Preserved lemons are a key ingredient in Moroccan cooking. The Moroccans put them in tagines and salads. They become sweet and mellow after pickling and are a sort of tangy condiment, pepping up the flavour of anything you stick them in. You only need a small amount finely chopped but according to John Gregory-Smith in his Moroccan cookbook Orange Blossom and Honey, you can also cut a slice and put it in your martini. Lemons are really healthy too, and good for your immune system, liver function, eyes and is the only food in the world that is anionic, which makes them really beneficial to your health.
1 sterilised jar
4 unwaxed lemons
7 tablespoons of salt
I had this salad as a starter in a Moroccan restaurant in Paris and I have made it ever since. It’s divine and reminds me of that restaurant I think was called the Star. I went there twice with my boyfriend with a ten year gap between visits and when we told them that we loved it there and had come back ten years later they were very blasé and not interested, however the food was fantastic still. This salad is great as a dessert too. It’s perfumey with orange flower water so you feel transported to an exotic place in Morocco, at least I do, and it’s pretty healthy. So give it a try….
2 large naval oranges skin and pith cut off and thinly sliced
1 teaspoon of orange flower water
1/2 teaspoon of ground cinnamon
A few sprigs of coriander, finely chopped
Icing sugar, for dusting
A boyfriend made this for me this summer. He gets ten out of ten. Yum.
3 large naval oranges
Half a red onion finely sliced
2 tablespoons of extra virgin olive oil
This salad is simple and sweetly delicious and I don’t know why I didn’t think of it before. I really love salads that are using just one main ingredient. It’s the zen way. Also I have always secretly put vinaigrette on my fruit salad when it’s just for me. So this recipe, which could also use peaches, hits the sweet and savoury thing on the head, if you like that sort of thing. I love the sweetness of the nectarine with the zingy dressing. It’s particularly lovely with my winter slaw. A friend of mine makes it all the time…she’s completely hooked on it.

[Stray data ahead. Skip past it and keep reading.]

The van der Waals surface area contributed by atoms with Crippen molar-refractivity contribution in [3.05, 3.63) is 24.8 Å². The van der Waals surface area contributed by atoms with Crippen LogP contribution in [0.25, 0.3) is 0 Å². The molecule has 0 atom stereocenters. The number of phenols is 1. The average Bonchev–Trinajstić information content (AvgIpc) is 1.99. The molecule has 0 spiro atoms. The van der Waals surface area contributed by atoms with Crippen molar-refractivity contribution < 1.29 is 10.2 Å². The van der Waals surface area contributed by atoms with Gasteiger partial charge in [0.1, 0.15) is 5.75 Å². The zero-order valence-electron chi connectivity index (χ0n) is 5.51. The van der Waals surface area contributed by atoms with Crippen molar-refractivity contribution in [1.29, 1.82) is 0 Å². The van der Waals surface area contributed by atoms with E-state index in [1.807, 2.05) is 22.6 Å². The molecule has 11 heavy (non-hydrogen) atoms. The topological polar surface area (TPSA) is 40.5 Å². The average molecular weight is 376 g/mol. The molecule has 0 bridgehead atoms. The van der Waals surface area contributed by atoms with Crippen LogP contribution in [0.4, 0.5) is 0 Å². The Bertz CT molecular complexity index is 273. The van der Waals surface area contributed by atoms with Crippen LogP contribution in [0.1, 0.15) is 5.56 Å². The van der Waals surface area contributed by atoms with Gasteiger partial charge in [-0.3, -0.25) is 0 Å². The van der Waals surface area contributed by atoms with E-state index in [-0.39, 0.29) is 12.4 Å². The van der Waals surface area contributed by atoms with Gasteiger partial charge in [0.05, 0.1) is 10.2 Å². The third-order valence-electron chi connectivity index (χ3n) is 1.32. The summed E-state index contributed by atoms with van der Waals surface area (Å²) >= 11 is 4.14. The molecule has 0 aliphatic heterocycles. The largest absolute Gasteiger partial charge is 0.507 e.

4 nectarines or peaches, peeled and cut into segments or just cut in half and remove the stone and chuck in a bowl with the skin on, rustic style
A small sprig of mint chopped very finely
2 teaspoons lemon juice
1 teaspoon maple syrup
A little pepper and salt
Raspberry sorbet always reminds me of summer holidays in France with my family when I was little. And when I eat it now in all its jewel red gorgeousness I am transported back to places we visited there and adored. Anyway, ices have always been my favourite thing, my Italian grandfather made Gelato so it’s in my blood.
This raspberry sorbet doesn’t need an ice cream machine and is made with raw raspberries that have been frozen and the only other ingredients are lemon juice and maple syrup, so it’s raw and low glycemic and really easy to make. I usually get a punnet of raspberries and stick them on a plate so they are separated as much as possible from each other and them bung them in the freezer till rock hard or over night, alternatively you can buy a punnet or bag of already frozen raspberries.
Makes about 1/3 litre.
300g or one punnet of frozen raspberries
1 tablespoon of lemon juice
1/2 to 3/4 of a cup of maple syrup
What could be nicer…an open salad sandwich always does it for me and my girlfriends. We love that combo of crunchy bread and salad. It’s healthy clean food and perfect for lunch or as a starter. This version of Greek salad is taken from all the most interesting recipes I could find for Greek salad and I mixed them up. I also cut the vegetables very small so it’s easier to stick the bread in your mouth if you want to eat them without a knife and fork, like I do.
One loaf of sourdough bread sliced into 8 slices and cooked using my scorched bread recipe
A handful of baby tomatoes
Half a small red onion
quarter of a cucumber
A handful of black olives stoned and chopped (they taste better if they have had he stone in)
6 tablespoons of olive oil
2 tablespoons of lemon juice
Half a red pepper
A sprig of chopped fresh oregano or a teaspoon of dried
A sprig of chopped fresh mint
1 teaspoon of maple syrup
2 tablespoons of capers plus another tablespoon of olive oil
1 teaspoon of orzo or pasties
150 g of feta cut into thin slices
Salt and pepper to taste
Beans make a smoother paler paste than chick peas, and I sometimes like that. I know versions of humus are everywhere. And bean humus can be served as an alternative to hummus and is a great healthy store cupboard standby. It’s also perfect if you are dairy free and want an alternative to butter that is healthy. They are now saying that margarines and damaged fats are really bad for you, so things like hummus are a much better and tasty alternative. I like to serve it with bread drizzled in a little olive oil, see my scorched bread recipe in the index, and dry fried in a frying pan till it’s got a slightly overdone crunchy chargrilled flavour with a nice thick layer of the bean humus and with salad and pine nuts on top. Its great with roast veg on it too or its fab with crudités or tortilla chips as a dip.
1 400g can of beans (I use cannelli beans)
Juice of half a lemon
1 garlic clove
¼ cup tahini
¼ cup olive oil
½ teaspoon of maple syrup (optional)
Salt and pepper to taste
A handful of toasted pine nuts